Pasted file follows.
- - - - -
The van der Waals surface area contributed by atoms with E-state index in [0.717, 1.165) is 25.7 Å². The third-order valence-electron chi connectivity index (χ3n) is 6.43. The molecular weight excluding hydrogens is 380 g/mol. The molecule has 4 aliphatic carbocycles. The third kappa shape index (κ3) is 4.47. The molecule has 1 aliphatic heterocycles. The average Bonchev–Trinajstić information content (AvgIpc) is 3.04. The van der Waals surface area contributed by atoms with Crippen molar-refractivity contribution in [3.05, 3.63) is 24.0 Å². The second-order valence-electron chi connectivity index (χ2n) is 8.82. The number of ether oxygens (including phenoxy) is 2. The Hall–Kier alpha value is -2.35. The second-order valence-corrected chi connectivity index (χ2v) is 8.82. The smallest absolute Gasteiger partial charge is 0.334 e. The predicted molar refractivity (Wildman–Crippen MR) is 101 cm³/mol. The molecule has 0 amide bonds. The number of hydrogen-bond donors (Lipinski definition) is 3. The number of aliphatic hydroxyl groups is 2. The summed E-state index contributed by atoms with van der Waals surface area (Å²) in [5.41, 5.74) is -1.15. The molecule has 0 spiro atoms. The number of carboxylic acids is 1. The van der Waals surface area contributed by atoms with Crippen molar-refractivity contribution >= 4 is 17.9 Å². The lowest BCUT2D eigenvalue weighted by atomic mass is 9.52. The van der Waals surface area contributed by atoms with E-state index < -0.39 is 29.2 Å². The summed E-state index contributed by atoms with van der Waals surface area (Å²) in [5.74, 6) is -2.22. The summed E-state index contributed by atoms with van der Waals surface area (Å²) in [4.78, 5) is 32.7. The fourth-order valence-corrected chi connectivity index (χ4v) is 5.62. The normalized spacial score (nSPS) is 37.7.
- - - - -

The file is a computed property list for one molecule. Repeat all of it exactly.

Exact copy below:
The van der Waals surface area contributed by atoms with E-state index in [0.717, 1.165) is 25.7 Å². The third-order valence-electron chi connectivity index (χ3n) is 6.43. The molecular weight excluding hydrogens is 380 g/mol. The molecule has 4 aliphatic carbocycles. The third kappa shape index (κ3) is 4.47. The molecule has 1 aliphatic heterocycles. The average Bonchev–Trinajstić information content (AvgIpc) is 3.04. The van der Waals surface area contributed by atoms with Crippen molar-refractivity contribution in [3.05, 3.63) is 24.0 Å². The second-order valence-electron chi connectivity index (χ2n) is 8.82. The number of ether oxygens (including phenoxy) is 2. The Hall–Kier alpha value is -2.35. The second-order valence-corrected chi connectivity index (χ2v) is 8.82. The smallest absolute Gasteiger partial charge is 0.334 e. The predicted molar refractivity (Wildman–Crippen MR) is 101 cm³/mol. The molecule has 0 amide bonds. The number of hydrogen-bond donors (Lipinski definition) is 3. The number of aliphatic hydroxyl groups is 2. The summed E-state index contributed by atoms with van der Waals surface area (Å²) in [5.41, 5.74) is -1.15. The molecule has 0 spiro atoms. The number of carboxylic acids is 1. The van der Waals surface area contributed by atoms with Crippen molar-refractivity contribution >= 4 is 17.9 Å². The lowest BCUT2D eigenvalue weighted by atomic mass is 9.52. The van der Waals surface area contributed by atoms with E-state index < -0.39 is 29.2 Å². The summed E-state index contributed by atoms with van der Waals surface area (Å²) in [5.74, 6) is -2.22. The summed E-state index contributed by atoms with van der Waals surface area (Å²) in [4.78, 5) is 32.7. The fourth-order valence-corrected chi connectivity index (χ4v) is 5.62. The normalized spacial score (nSPS) is 37.7.